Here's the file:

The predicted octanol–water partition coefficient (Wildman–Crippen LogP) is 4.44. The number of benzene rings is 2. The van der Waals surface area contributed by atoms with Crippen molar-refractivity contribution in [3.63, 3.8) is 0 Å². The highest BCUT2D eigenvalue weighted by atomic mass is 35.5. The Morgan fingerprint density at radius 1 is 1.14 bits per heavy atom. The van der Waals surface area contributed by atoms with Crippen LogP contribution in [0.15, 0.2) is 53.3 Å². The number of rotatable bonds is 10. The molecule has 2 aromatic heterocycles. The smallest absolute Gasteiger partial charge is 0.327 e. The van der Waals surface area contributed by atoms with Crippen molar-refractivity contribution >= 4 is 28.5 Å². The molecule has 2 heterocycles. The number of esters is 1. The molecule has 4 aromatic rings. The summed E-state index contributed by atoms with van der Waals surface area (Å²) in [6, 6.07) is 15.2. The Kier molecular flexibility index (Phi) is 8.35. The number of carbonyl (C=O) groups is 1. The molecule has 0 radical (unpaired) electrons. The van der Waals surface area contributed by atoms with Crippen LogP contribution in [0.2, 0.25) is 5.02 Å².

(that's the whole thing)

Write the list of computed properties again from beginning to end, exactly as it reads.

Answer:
The predicted octanol–water partition coefficient (Wildman–Crippen LogP) is 4.44. The number of benzene rings is 2. The van der Waals surface area contributed by atoms with Crippen molar-refractivity contribution in [3.63, 3.8) is 0 Å². The highest BCUT2D eigenvalue weighted by atomic mass is 35.5. The Morgan fingerprint density at radius 1 is 1.14 bits per heavy atom. The van der Waals surface area contributed by atoms with Crippen LogP contribution in [0.15, 0.2) is 53.3 Å². The number of rotatable bonds is 10. The molecule has 2 aromatic heterocycles. The smallest absolute Gasteiger partial charge is 0.327 e. The van der Waals surface area contributed by atoms with Crippen molar-refractivity contribution >= 4 is 28.5 Å². The molecule has 2 heterocycles. The number of esters is 1. The molecule has 4 aromatic rings. The summed E-state index contributed by atoms with van der Waals surface area (Å²) in [6, 6.07) is 15.2. The Kier molecular flexibility index (Phi) is 8.35. The number of carbonyl (C=O) groups is 1. The molecule has 0 radical (unpaired) electrons. The van der Waals surface area contributed by atoms with Crippen LogP contribution in [0.2, 0.25) is 5.02 Å².